Why should we honor the Abraham stories or his model of sainthood? These stories are fiction after all, and rather gross fiction as well. And especially, why all the fuss over this strange story about human sacrifice? Why did a fully sane and renowned 19th century philosopher and theologian, Søren Kierkegaard, write a whole book about this story?

This essay will be much simpler than Kiekegaard’s book. I am going to reflect on one idea: “Giving back to Reality all that Reality has given to us.”

Continue reading Giving Back our Gifts

The Depth of Christian Social Ethics

All social ethics takes place in a context of history. Christian social ethics is no different: as Christians we do not have a set of principles that apply to every generation of history. The ethics of Leviticus and the ethics of Deuteronomy were shaped for those times in history. The same applies to the ethics of Augustine, Thomas Aquinas, Luther, and H. Richard Niebuhr. Time moves on and social ethics moves on with the times.

Continue reading The Depth of Christian Social Ethics

The Flight From Freedom

Freedom is a component of our essential nature along with trust of Realty and care for self and neighbor. Yet we flee from this freedom, just as we distrust Reality and neglect care for ourselves and others. Flight from freedom is an estrangement from realism.

The Primal Merging with Freedom

When we have been blessed to see beyond our self images, personality structures, and social conditioning, we discover our intentionality, our initiative, our freedom to act beyond those self-inflicted boundaries. Too easily, we tell ourselves that we can’t do what we can do. The truth is we don’t know what we can do. We think we are determined where we are not. For example, if I am by habit a shy person, I can still discover my freedom to risk myself in gregarious contact with others. If I am by habit a boisterous person, I can still discover my freedom to calm down into being sensitive to others. Personality impulses exist, but so does freedom, unless we have squelched it.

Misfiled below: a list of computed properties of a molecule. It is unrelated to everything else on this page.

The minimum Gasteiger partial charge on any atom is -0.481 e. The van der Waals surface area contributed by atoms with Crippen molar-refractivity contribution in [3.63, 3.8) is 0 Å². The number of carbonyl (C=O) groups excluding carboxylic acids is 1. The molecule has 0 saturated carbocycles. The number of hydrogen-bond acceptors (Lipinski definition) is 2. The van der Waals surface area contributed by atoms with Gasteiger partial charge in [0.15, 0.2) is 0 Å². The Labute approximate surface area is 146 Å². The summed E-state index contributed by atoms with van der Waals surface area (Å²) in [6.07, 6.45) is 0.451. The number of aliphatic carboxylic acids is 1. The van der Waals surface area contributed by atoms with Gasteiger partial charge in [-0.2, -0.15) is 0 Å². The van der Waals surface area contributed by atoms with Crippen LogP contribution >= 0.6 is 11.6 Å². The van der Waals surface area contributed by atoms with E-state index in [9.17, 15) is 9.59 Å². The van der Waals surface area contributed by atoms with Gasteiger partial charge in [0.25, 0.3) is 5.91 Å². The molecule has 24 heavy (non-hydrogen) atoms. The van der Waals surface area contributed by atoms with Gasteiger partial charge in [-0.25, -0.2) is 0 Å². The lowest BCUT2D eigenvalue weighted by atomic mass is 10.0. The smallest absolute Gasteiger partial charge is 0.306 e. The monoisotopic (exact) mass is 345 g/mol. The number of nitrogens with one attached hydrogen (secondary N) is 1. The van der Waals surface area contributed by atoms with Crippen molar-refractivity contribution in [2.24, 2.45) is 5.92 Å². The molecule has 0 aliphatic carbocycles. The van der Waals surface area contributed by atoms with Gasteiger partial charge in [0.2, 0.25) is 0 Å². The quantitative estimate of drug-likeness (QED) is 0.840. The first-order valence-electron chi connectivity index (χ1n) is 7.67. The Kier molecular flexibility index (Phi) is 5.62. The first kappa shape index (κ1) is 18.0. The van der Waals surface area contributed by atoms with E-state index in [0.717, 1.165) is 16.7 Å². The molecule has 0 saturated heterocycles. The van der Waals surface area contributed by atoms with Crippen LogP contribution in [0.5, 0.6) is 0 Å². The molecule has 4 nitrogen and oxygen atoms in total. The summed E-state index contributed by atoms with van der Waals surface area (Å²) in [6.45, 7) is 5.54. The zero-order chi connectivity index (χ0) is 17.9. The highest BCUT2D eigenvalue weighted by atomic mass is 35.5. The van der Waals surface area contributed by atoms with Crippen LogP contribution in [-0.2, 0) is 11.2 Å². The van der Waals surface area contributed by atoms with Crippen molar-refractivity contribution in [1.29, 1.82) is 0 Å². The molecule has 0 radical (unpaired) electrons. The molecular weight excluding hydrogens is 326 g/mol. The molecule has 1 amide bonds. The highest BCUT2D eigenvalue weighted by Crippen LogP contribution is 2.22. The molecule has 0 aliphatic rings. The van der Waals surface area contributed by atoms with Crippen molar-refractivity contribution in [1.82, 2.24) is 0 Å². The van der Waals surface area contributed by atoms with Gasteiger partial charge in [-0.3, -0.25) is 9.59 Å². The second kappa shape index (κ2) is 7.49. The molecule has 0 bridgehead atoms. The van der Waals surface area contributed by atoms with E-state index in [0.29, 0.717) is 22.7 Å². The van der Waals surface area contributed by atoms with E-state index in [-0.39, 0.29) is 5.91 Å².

Our essential freedom does not control the future—almost always he future comes to us as a surprise. Our freedom is not absolute control, but a participant in options. And this freedom is a gift—a gift that must to be received and enacted by us. Freedom is our profound initiative to make a difference in what the future turns out to be. Our free initiatives mingle with massive forces beyond our control to form a future that is both a surprise to us and a result of our initiatives.

Continue reading The Flight From Freedom

The Revelation of Moses